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Lenovo’s Pineview netbook breaks cover

Nov 16, 2009 — by LinuxDevices Staff — from the LinuxDevices Archive — 4 views

What appears to be the first netbook based on Intel's “Pineview” Atom has broken cover, thanks to a filing last week on the FCC website. The Lenovo IdeaPad “FL5-B3” includes a 1.66GHz CPU, a 10.1-inch display, 2GB of RAM, and a 250GB hard disk drive, according to the newly available documents.

Intel's overall "Pine Trail" platform, consisting of the "Pineview" CPU package, plus an I/O controller called "Tiger Point," shrinks the number of chips required to develop an Atom-based device down to just two, according to the chipmaker. While Intel hasn't named the CPUs, a wide variety of reports says the Pineview processors will include the 1.66GHz Atom N450, a single-core offering for netbooks, plus the 1.66GHz Atom D410 and Atom D510, nettop processors with single and dual cores, respectively. Tiger Point, designed to accompany them all, will be marketed as the NM10.

Last month, Fudzilla writer Fuad Abazovic cited "Intel [web] pages" as a source for his report that the Pineview launch will take place on Jan. 3 (see later in this story for further background). We subsequently theorized that Intel will use that occasion to showcase Pineview devices that have already been created by its customers.

Now, the first netbook based on Pineview has broken cover, thanks to a filing that appeared on the FCC website last week. The documents are apparently part of the certification process for an Intel Mini PCI Express network adapter, identified as the Intel WiFi Link 1000, but incidentally reveal the forthcoming Lenovo netbook, as pictured below.

The front (left) and back (right) of Lenovo's "FL5-B3"
Source: Federal Communications Commission
(Click to enlarge)

As identified by a sticker on its backside (above right), the new netbook is known — provisionally, at least — as the FL5-B3. The device is said to feature a 1.66GHz Pineview processor, a 10.1-inch, 1024 x 600 pixel display, 2GB of RAM, and a 250GB hard disk drive.

Named on its top side as an IdeaPad, the FL5-B3 is apparently not Lenovo's long-rumored ThinkPad netbook, since it lacks the ThinkPad product line's signature TrackPoint pointing device, among other business-oriented features. Intriguingly, the netbook also lacks left and right mouse buttons. Presumably, clicking is done simply by tapping on the trackpad itself, as on Apple's recent MacBook designs.

Pineview background

The new Pineview Atoms will cost about 40 percent more than the parts they replace, but because separate northbridge chips are no longer required, the overall cost to manufacturers and their customers will wind up being about the same, he notes. Intel's N450 is designed to replace Intel's N270 — the "chip that launched a thousand netbooks." The D410 and D510, meanwhile, are designed to replace the Atom 230 and Atom 330, respectively.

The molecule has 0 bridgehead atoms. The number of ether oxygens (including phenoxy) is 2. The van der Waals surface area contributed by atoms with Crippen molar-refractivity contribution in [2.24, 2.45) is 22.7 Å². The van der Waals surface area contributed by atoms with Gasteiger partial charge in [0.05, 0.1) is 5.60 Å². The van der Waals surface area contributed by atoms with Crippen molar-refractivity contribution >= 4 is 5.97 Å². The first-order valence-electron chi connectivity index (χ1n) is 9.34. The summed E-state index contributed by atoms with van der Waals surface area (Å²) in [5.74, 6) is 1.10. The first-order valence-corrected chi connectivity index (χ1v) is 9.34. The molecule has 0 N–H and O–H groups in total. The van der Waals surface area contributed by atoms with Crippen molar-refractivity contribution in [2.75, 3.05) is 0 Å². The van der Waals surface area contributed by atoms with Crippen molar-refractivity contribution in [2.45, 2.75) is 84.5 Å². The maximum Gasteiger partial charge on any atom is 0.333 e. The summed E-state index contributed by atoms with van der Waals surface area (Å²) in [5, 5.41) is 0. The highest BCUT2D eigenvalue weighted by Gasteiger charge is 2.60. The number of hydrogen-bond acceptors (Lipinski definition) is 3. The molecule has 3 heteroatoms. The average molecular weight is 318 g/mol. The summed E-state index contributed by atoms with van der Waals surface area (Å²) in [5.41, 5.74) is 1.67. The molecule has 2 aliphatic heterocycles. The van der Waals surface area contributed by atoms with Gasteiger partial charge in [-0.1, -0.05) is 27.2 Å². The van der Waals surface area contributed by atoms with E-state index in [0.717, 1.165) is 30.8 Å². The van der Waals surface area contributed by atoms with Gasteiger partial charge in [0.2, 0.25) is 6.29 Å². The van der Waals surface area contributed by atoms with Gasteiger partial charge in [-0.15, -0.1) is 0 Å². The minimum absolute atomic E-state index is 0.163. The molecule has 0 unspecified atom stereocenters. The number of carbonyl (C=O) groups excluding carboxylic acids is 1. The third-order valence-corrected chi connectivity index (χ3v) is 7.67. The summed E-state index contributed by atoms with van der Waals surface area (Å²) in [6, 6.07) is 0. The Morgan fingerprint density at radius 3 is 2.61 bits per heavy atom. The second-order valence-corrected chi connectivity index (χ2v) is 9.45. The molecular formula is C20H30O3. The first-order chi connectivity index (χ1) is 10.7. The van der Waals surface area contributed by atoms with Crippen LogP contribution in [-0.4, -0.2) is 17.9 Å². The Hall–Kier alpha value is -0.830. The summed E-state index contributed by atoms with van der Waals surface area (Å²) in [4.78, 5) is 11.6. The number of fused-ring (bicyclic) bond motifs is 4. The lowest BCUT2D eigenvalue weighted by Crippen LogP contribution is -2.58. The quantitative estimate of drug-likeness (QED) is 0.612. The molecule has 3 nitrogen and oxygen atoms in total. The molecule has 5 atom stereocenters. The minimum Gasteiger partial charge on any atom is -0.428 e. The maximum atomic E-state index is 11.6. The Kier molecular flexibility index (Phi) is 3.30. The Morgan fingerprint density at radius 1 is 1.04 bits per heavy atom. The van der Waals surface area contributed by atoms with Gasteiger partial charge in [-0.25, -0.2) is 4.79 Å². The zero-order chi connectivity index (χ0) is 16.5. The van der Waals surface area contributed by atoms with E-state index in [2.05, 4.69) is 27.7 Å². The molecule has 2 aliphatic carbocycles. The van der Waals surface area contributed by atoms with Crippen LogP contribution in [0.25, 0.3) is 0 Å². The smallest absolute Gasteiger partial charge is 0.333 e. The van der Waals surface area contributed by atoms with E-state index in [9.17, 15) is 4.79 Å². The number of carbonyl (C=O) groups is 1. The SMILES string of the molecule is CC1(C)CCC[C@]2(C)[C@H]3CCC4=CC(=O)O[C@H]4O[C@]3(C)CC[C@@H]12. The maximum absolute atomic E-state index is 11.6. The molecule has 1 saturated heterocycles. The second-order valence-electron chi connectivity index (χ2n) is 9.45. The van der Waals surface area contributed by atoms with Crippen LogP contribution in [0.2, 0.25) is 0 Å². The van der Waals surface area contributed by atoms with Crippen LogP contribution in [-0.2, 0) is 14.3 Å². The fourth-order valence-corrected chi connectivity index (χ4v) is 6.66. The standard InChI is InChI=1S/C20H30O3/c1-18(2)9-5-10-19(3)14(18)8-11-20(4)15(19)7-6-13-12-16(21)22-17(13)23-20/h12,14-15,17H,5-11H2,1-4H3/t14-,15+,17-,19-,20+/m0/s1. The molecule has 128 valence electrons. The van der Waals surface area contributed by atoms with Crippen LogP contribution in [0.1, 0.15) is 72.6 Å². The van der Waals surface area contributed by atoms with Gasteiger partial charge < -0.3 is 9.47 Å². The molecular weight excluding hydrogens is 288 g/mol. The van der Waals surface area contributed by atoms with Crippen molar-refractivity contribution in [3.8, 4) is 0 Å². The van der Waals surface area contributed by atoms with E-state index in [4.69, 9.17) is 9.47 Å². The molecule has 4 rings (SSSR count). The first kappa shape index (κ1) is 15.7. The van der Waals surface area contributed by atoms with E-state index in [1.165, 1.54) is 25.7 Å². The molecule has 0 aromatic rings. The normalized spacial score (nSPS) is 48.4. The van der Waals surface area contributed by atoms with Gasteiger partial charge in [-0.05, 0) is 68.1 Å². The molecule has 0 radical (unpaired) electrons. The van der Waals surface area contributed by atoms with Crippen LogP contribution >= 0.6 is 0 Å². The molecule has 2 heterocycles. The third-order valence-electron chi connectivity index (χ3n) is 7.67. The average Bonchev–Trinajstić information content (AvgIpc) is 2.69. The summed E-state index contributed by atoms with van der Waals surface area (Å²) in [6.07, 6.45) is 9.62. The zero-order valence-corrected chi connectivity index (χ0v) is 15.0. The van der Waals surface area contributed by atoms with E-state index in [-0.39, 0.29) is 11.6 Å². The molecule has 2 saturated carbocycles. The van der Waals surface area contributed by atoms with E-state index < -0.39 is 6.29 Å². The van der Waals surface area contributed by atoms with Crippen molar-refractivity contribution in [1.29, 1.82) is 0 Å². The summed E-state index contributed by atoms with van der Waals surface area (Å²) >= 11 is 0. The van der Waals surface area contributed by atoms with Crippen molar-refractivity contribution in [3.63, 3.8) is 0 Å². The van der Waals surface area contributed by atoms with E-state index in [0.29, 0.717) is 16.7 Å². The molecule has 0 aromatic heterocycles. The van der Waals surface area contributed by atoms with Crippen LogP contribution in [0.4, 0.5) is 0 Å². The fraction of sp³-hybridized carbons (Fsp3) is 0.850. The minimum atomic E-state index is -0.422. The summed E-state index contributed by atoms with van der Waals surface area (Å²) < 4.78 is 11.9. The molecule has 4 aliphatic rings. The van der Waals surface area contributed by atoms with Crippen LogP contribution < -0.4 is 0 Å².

Intel's upcoming Pine Trail chipset
Source: Intel
(Click to enlarge)

According to Intel's Al-Khaledy, Pine Trail will bring the Atom's memory controller and graphics core on-die, as pictured above, improving performance and significantly reducing thermal output. While the Atom N450 itself provides northbridge functionality, I/O is handled by the relatively simple NM10.

Lower power consumption — and faster graphics?

Fudzilla reconfirmed a previous HKEPC Hardware report that the N450 will be the same size as the N270, with a BGA (ball grid array) size of 22 x 22mm. But the NM10 I/O controller will measure just 17 x 17mm, saving substantial board real estate.

Even more important, the Pine Trail platform will have a seven-Watt TDP and require an average of just two Watts, says HKEPC. Meanwhile, HKEPC has claimed that the Pine Trail platform will move from Intel's GMA950 integrated graphics to the chipmaker's somewhat-more-adept GMA500 IGP (integrated graphics processor), taking IGP clock speed from 133MHz to 200MHz. If true, this will make Atom-based netbooks capable of playing full HD video.

Abazovic, however, wrote that "Atom graphics are going to continue to suck," adding that the GPU (graphics processing unit) inside the D410 and D510 will be the GMA 3150, a slightly-faster version of Intel's venerable GMA 3100.  Fortunately, the D410 and D510 will remain compatible with Nvidia's Ion, a companion chip that includes a GeForce 9400 GPU, he claimed.

Pine Trail will apparently use a 45nm production process throughout, unlike the earlier Diamondville platform, which uses 45nm for the CPU but 130nm for its supporting chips.

The FCC documents featuring the Lenovo FL5-B3 gave no indication of what operating system the device will run, but judging from Lenovo's previous example, we'd imagine it will be pre-installed with Windows 7. It appears that the device could easily run Linux, however, and since Lenovo has just announced a Linux-based "smartbook" (right) that, according to PCWorld, will be built around Qualcomm's Snapdragon chipset, we can only hope that Lenovo might give Linux another chance on its x86-based netbooks as well.

Lenovo first entered the latter-day netbook market last year with the Linux-ready IdeaPad S10. This device uses Intel's 1.6GHz Atom N270 processor, has a 10.2-inch screen, and offers 80GB or 160GB of hard disk storage.


To see the FCC documents disclosing Lenovo's FL5-B3, go here. Also see additional coverage on the Wireless Goodness website, here.

To review the various Fudzilla reports on Intel's Pine Trail products, see the Fudzilla website, here.

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